Recently, as a generalization of general relativity, a gravity theory has

been proposed in which gravitational field equations are described by the

Cotton tensor. That theory allows an additional contribution to the

gravitational potential of a point mass that rises linearly with radius as

$\Phi = -GM/r + \gamma r/2$, where $G$ is the Newton constant. The coefficients

$M$ and $\gamma$ are the constants of integration and should be determined

individually for each physical system. When applied to galaxies, the

coefficient $\gamma$, which has the dimension of acceleration, should be

determined for each galaxy. This is the same as having to determine the mass

$M$ for each galaxy. If $\gamma$ is small enough, the linear potential term is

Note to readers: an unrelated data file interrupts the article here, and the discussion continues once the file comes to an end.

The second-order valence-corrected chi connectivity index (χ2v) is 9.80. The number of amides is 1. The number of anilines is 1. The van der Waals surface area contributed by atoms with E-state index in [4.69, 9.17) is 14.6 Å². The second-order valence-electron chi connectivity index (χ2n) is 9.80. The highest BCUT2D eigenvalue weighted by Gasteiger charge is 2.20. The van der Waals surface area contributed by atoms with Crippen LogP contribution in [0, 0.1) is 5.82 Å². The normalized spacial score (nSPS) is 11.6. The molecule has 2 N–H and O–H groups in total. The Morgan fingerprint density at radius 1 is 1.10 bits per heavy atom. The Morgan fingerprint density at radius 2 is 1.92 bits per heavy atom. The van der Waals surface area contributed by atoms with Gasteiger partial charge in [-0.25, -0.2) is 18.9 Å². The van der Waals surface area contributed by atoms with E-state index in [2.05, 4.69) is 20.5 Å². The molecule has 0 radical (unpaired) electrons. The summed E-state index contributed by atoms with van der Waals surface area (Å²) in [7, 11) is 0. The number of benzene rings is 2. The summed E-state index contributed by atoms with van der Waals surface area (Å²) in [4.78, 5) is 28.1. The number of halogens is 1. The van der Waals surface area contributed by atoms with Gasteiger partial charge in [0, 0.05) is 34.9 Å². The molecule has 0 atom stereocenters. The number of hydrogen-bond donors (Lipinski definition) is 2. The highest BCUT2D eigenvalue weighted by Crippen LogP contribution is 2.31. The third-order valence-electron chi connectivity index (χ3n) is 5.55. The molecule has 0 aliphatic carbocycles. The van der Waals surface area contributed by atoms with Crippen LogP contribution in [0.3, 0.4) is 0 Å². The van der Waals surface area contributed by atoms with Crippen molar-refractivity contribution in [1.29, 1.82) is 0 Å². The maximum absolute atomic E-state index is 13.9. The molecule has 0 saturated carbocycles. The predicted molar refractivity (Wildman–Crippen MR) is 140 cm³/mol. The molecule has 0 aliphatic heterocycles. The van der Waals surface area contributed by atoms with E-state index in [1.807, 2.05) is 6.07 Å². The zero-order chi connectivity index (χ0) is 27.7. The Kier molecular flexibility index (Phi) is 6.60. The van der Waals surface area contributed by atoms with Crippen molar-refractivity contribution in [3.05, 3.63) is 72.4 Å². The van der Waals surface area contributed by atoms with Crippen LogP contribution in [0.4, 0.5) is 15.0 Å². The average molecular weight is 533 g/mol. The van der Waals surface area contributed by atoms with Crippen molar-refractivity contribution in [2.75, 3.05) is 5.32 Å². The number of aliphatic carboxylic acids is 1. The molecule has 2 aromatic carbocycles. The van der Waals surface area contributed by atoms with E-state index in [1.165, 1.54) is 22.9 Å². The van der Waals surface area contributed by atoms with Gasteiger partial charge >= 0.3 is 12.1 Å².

negligible at short distances, but can become significant at large distances.

In fact, it may contribute to the extragalactic systems. In this paper, we

derive the effective field equation for Cotton gravity applicable to

extragalactic systems. We then use the effective field equation to numerically

compute the gravitational potential of a sample of 84 rotating galaxies. The 84

galaxies span a wide range, from stellar disk-dominated spirals to

gas-dominated dwarf galaxies. We do not assume the radial density profile of

the stellar disk, bulge, or gas; we use only the observed data. We find that

the rotation curves of 84 galaxies can be explained by the observed

distribution of baryons. This is due to the flexibility of Cotton gravity to

allow the integration constant $\gamma$ for each galaxy. In the context of

Cotton gravity, “dark matter” is in some sense automatically included as a

curvature of spacetime. Consequently, even galaxies that have been assumed to

be dominated by dark matter do not need dark matter.